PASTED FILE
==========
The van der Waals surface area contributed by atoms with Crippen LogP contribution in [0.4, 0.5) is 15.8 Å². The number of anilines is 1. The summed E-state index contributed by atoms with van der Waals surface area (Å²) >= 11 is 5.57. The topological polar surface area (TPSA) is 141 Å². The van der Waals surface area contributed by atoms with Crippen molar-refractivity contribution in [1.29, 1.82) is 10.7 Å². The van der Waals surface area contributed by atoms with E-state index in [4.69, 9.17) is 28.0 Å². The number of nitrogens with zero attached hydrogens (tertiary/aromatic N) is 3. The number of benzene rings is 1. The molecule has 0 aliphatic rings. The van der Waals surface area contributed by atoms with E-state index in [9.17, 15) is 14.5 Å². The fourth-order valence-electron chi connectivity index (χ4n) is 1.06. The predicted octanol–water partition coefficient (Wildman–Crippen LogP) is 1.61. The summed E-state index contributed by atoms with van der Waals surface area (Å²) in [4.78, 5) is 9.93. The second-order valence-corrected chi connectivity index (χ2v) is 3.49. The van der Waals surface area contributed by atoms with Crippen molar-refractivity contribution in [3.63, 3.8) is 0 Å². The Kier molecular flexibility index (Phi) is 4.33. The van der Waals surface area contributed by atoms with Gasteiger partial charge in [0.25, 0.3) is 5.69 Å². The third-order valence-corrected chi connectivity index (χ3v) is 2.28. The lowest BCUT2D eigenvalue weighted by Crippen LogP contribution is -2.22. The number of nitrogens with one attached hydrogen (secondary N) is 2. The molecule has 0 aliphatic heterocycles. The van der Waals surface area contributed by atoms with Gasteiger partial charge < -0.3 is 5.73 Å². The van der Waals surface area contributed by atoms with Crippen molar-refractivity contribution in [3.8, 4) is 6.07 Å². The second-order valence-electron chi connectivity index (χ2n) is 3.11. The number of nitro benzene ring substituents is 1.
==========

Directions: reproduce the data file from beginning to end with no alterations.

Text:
The van der Waals surface area contributed by atoms with Crippen LogP contribution in [0.4, 0.5) is 15.8 Å². The number of anilines is 1. The summed E-state index contributed by atoms with van der Waals surface area (Å²) >= 11 is 5.57. The topological polar surface area (TPSA) is 141 Å². The van der Waals surface area contributed by atoms with Crippen molar-refractivity contribution in [1.29, 1.82) is 10.7 Å². The van der Waals surface area contributed by atoms with E-state index in [4.69, 9.17) is 28.0 Å². The number of nitrogens with zero attached hydrogens (tertiary/aromatic N) is 3. The number of benzene rings is 1. The molecule has 0 aliphatic rings. The van der Waals surface area contributed by atoms with E-state index in [9.17, 15) is 14.5 Å². The fourth-order valence-electron chi connectivity index (χ4n) is 1.06. The predicted octanol–water partition coefficient (Wildman–Crippen LogP) is 1.61. The summed E-state index contributed by atoms with van der Waals surface area (Å²) in [4.78, 5) is 9.93. The second-order valence-corrected chi connectivity index (χ2v) is 3.49. The van der Waals surface area contributed by atoms with Crippen molar-refractivity contribution in [3.63, 3.8) is 0 Å². The Kier molecular flexibility index (Phi) is 4.33. The van der Waals surface area contributed by atoms with Gasteiger partial charge in [0.25, 0.3) is 5.69 Å². The third-order valence-corrected chi connectivity index (χ3v) is 2.28. The lowest BCUT2D eigenvalue weighted by Crippen LogP contribution is -2.22. The number of nitrogens with one attached hydrogen (secondary N) is 2. The molecule has 0 aliphatic heterocycles. The van der Waals surface area contributed by atoms with Gasteiger partial charge < -0.3 is 5.73 Å². The van der Waals surface area contributed by atoms with Crippen molar-refractivity contribution in [3.8, 4) is 6.07 Å². The second-order valence-electron chi connectivity index (χ2n) is 3.11. The number of nitro benzene ring substituents is 1.